Micale, Lucia and Augello, Bartolomeo and Maffeo, Claudia and Selicorni, Angelo and Zucchetti, Federica and Fusco, Carmela and De Nittis, Pasquelena and Pellico, Maria Teresa and Mandriani, Barbara and Fischetto, Rita and Boccone, Loredana and Silengo, Margherita and Biamino, Elisa and Perria, Chiara and Sotgiu, Stefano and Serra, Gigliola and Lapi, Elisabetta and Neri, Marcella and Ferlini, Alessandra and Cavaliere, Maria Luigia and Chiurazzi, Pietro and Della Monica, Matteo and Scarano, Gioacchino and Faravelli, Francesca and Ferrari, Paola and Mazzanti, Laura and Pilotta, Alba and Patricelli, Maria Grazia and Bedeschi, Maria Francesca and Benedicenti, Francesco and Prontera, Paolo and Toschi, Benedetta and Salviati, Leonardo and Melis, Daniela and Di Battista, Eliana and Vancini, Alessandra and Garavelli, Livia and Zelante, Leopoldo and Merla, Giuseppe (2014) Molecular analysis, pathogenic mechanisms, and readthrough therapy on a large cohort of Kabuki syndrome patients. Human mutation, Vol. 35 (7), p. 841-850. ISSN 1059-7794. eISSN 1098-1004. Article.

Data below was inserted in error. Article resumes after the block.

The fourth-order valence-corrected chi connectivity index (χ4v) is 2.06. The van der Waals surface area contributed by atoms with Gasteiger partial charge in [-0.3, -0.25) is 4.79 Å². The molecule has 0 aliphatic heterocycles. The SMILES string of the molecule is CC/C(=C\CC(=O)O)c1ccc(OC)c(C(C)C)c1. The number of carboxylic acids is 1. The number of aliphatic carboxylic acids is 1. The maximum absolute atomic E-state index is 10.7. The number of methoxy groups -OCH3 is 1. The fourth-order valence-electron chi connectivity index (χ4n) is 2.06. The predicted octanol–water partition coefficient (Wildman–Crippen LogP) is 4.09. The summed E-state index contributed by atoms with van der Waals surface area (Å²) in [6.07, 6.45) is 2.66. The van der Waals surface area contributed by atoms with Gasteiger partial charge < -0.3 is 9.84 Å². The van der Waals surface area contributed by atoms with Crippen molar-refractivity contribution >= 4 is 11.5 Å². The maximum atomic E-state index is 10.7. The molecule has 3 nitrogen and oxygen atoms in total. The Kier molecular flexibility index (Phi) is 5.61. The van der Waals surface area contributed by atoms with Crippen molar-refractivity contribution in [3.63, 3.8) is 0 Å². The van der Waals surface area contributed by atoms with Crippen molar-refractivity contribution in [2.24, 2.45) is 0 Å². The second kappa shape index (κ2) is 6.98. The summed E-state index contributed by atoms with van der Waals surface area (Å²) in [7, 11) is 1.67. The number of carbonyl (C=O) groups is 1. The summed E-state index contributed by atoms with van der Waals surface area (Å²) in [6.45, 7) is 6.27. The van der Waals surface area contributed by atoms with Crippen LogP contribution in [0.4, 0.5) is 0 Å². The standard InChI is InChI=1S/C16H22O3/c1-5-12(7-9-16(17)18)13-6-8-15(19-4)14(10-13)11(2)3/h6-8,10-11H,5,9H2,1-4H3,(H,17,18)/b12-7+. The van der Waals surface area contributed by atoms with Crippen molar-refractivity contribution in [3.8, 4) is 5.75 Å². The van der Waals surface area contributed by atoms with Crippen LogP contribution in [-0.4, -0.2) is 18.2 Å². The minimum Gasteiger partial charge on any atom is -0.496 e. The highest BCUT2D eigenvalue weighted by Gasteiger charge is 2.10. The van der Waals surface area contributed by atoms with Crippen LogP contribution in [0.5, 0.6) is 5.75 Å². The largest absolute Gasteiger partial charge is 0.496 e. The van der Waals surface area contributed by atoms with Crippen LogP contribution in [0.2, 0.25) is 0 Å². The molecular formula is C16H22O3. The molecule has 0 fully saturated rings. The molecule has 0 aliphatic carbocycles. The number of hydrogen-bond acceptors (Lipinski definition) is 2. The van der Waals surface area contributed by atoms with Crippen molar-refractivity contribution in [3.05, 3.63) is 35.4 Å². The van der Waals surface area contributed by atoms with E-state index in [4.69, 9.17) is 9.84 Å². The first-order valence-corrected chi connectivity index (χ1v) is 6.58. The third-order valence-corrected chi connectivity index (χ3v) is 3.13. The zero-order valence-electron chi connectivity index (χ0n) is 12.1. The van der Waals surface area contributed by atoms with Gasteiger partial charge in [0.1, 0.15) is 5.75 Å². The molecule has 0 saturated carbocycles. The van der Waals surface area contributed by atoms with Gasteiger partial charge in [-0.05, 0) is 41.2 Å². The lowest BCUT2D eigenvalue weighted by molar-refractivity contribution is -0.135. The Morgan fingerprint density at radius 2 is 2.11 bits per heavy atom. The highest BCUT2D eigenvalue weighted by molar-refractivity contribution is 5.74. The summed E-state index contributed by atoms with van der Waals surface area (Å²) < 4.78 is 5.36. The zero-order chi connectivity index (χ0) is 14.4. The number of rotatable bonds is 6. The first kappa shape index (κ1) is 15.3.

Kabuki syndrome (KS) is a multiple congenital anomalies syndrome characterized by characteristic facial features and varying degrees of mental retardation, caused by mutations in KMT2D/MLL2 and KDM6A/UTX genes. In this study, we performed a mutational screening on 303 Kabuki patients by direct sequencing, MLPA, and quantitative PCR identifying 133 KMT2D, 62 never described before, and four KDM6A mutations, three of them are novel. We found that a number of KMT2D truncating mutations result in mRNA degradation through the nonsense-mediated mRNA decay, contributing to protein haploinsufficiency. Furthermore, we demonstrated that the reduction of KMT2D protein level in patients’ lymphoblastoid and skin fibroblast cell lines carrying KMT2D-truncating mutations affects the expression levels of known KMT2D target genes. Finally, we hypothesized that the KS patients may benefit from a readthrough therapy to restore physiological levels of KMT2D and KDM6A proteins. To assess this, we performed a proof-of-principle study on 14 KMT2D and two KDM6A nonsense mutations using specific compounds that mediate translational readthrough and thereby stimulate the re-expression of full-length functional proteins. Our experimental data showed that both KMT2D and KDM6A nonsense mutations displayed high levels of readthrough in response to gentamicin treatment, paving the way to further studies aimed at eventually treating some Kabuki patients with readthrough inducers.
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